Childish Gambino (known to his parents as Donald Glover) broke the Internet May 5 with the release of his music video, “This Is America.” It’s a nuanced and incredibly layered commentary about the experiences black people face in the U.S., from gun violence to police brutalization to commercialization of culture. YouTube… person Nicole Arbour jumped on that video and created the “Women’s Edit” that no one has been asking for.
Y’all, we just went over this.
Do not call the cops on people of color because they’re at your park or in your dorm and you don’t want them there.
More than six decades after Henrietta Lacks died from cervical cancer as doctors performed research on cells taken from her without her consent, she’d being honored with a painting in the National Portrait Gallery. The painting recognizes her life, the significance of the “immortal” cells stolen from her, and the nature of the violation against her
Dear white women,
Please stop calling the cops on people of color.
Not when they’re in your coffee shop, or your golf course, or your gym, or your store, and you don’t want them there, and not because they don’t wave back when you wave at them. Don’t expose them to police interactions because you get a racist wiggins and need an armed officer of the law to back you up.
The redistribution of sex is rape.
That’s because sex isn’t a commodity. Even commercial sex isn’t a commodity. Sex, of both the amateur and the professional variety, is an activity performed by people, and the only way to “redistribute” it is to compel someone to perform it when they otherwise wouldn’t. And compelling a person to perform sex when they don’t want to is…
At the White House Correspondents’ Dinner Saturday night, comedian Michelle Wolf delivered what was, all told, a pretty tame monologue for her, taking jabs at the current presidential administration as is customary for comedians at the WHCD, and… and? A lot of it was crass and kind of tacky and pretty much entirely true, which is I think is what bothered them so much. The criticism, however, came out in the form of “I don’t mind a joke, but going after Sarah Huckabee Sanders’ appearance crossed the line!” which is fun because she didn’t actually do that. (She said three words even remotely related to Sanders’ appearance, and one of them was “perfect.”) But I guess it’s easier than responding directly to Wolf’s legitimate criticisms of the current media environment.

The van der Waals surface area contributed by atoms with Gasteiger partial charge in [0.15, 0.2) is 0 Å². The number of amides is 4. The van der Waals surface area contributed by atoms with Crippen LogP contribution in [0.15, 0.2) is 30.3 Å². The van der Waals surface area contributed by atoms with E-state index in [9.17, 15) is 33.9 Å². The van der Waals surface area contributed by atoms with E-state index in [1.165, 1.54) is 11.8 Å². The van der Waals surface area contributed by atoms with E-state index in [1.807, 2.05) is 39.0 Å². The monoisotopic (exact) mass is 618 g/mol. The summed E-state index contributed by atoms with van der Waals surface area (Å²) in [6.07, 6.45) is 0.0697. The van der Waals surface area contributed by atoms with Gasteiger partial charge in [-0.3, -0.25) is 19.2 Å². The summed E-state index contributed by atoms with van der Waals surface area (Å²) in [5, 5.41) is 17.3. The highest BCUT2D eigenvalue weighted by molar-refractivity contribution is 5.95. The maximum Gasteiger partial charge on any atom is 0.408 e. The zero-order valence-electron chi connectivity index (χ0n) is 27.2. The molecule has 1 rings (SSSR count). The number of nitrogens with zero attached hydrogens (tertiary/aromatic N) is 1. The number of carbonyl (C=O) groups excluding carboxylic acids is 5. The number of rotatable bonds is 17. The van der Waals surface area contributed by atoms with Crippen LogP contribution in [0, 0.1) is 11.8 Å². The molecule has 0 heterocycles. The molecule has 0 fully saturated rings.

Bill Cosby is guilty. (Not that we didn’t know that already.)
Yesterday, a jury found Cosby guilty of three counts of aggravated indecent assault against his accuser, Andrea Constand. While it isn’t a ruling on the other 59 women who have accused him of assault, there is a degree of vindication: We told you he’s a rapist, motherfuckers.
Women aren’t stupid. (I mean, on average.) Over time, we’ve begun to vote, work, sign for our own credit cards, and helm blockbuster movies and society hasn’t collapsed under the weight of our unfettered ignorance. Certainly, given accurate information to work with, we’re capable of making decisions about our own bodies. We’re capable of deciding if we want to have kids, when we want to have kids, and how many kids we want to have. And that is precisely why so many groups lie their little asses off when the subject of reproductive health arises: because they want to be the ones making the decisions.
I walked into the room with a confidence that would have been alluring on a more attractive woman but, unrelentingly average as I am, could only be read as arrogance. My oversized tank top skimmed over breast-shaped breasts, hiding feminine curves that still have to be mentioned even though you couldn’t even see them. I wore tight pants that said “workout,” stretched over a generous ass that said “work me out,” and he might have been tempted to take me up on my unmistakable offer had I not been, tragically, in my late thirties. Above my neck, there were other body parts.
Much like markers, masculinity comes in the toxic and the nontoxic kind. (Pointing out that fact is enough to enrage some guys into a lather.) At KatyKatiKate, Katie explains the concept, symptoms, and dangers of toxic masculinity. And she provides real-life and fictional examples of the non-toxic variety, ranging from the strong and physically imposing to the artistic and less imposing.
People on all sides of the issue seem to be looking for some kind of solution to school shootings and mass shootings in general. Which is good. They’re doing that at the expense of innocent, vulnerable people. That’s bad. Pro-gun control, pro-WalkingUpNotOut, everyone is pinning this violence on people who had nothing to do with it, are already dealing with enough on their own, and are actively harmed by being saddled with that blame.
In the wake of Stephen Hawking’s passing on Wednesday, many tributes have followed a common theme: that in death, Hawking has been “freed” from his disability. In an op-ed for Vogue, Keah Brown points out the ableism inherent in those sentiments.